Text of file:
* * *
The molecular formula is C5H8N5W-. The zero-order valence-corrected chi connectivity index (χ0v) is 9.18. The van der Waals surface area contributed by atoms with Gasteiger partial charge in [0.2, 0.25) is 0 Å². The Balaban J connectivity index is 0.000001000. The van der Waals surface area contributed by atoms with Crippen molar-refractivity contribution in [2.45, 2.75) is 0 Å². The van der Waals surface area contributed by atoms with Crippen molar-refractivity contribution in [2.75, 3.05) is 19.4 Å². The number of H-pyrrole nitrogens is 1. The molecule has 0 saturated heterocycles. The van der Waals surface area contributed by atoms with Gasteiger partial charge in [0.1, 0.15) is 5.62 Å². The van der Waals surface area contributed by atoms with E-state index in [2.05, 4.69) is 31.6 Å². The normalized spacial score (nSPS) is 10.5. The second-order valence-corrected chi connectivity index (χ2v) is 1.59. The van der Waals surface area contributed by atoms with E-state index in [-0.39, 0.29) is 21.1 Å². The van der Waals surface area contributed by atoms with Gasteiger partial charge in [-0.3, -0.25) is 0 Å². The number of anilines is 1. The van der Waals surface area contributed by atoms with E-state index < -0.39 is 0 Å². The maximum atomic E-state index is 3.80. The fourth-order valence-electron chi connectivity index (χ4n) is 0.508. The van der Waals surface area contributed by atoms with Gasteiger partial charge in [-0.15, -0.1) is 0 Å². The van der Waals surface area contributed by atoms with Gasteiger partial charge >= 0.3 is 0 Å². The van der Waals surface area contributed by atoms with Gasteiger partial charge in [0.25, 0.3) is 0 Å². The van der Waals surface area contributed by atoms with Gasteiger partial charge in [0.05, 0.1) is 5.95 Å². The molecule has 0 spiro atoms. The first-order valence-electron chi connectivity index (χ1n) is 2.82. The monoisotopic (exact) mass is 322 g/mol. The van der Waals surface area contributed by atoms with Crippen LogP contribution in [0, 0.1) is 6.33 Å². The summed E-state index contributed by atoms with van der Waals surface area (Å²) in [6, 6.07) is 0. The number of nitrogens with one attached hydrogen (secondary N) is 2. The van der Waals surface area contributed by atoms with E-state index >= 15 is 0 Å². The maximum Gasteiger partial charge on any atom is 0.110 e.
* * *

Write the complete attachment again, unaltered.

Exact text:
The molecular formula is C5H8N5W-. The zero-order valence-corrected chi connectivity index (χ0v) is 9.18. The van der Waals surface area contributed by atoms with Gasteiger partial charge in [0.2, 0.25) is 0 Å². The Balaban J connectivity index is 0.000001000. The van der Waals surface area contributed by atoms with Crippen molar-refractivity contribution in [2.45, 2.75) is 0 Å². The van der Waals surface area contributed by atoms with Crippen molar-refractivity contribution in [2.75, 3.05) is 19.4 Å². The number of H-pyrrole nitrogens is 1. The molecule has 0 saturated heterocycles. The van der Waals surface area contributed by atoms with Gasteiger partial charge in [0.1, 0.15) is 5.62 Å². The van der Waals surface area contributed by atoms with E-state index in [2.05, 4.69) is 31.6 Å². The normalized spacial score (nSPS) is 10.5. The second-order valence-corrected chi connectivity index (χ2v) is 1.59. The van der Waals surface area contributed by atoms with E-state index in [-0.39, 0.29) is 21.1 Å². The van der Waals surface area contributed by atoms with Gasteiger partial charge in [-0.3, -0.25) is 0 Å². The number of anilines is 1. The van der Waals surface area contributed by atoms with E-state index < -0.39 is 0 Å². The maximum atomic E-state index is 3.80. The fourth-order valence-electron chi connectivity index (χ4n) is 0.508. The van der Waals surface area contributed by atoms with Gasteiger partial charge in [-0.15, -0.1) is 0 Å². The van der Waals surface area contributed by atoms with Gasteiger partial charge >= 0.3 is 0 Å². The van der Waals surface area contributed by atoms with Gasteiger partial charge in [0.25, 0.3) is 0 Å². The van der Waals surface area contributed by atoms with Gasteiger partial charge in [0.05, 0.1) is 5.95 Å². The molecule has 0 spiro atoms. The first-order valence-electron chi connectivity index (χ1n) is 2.82. The monoisotopic (exact) mass is 322 g/mol. The van der Waals surface area contributed by atoms with Crippen LogP contribution in [0, 0.1) is 6.33 Å². The summed E-state index contributed by atoms with van der Waals surface area (Å²) in [6, 6.07) is 0. The number of nitrogens with one attached hydrogen (secondary N) is 2. The van der Waals surface area contributed by atoms with E-state index >= 15 is 0 Å². The maximum Gasteiger partial charge on any atom is 0.110 e.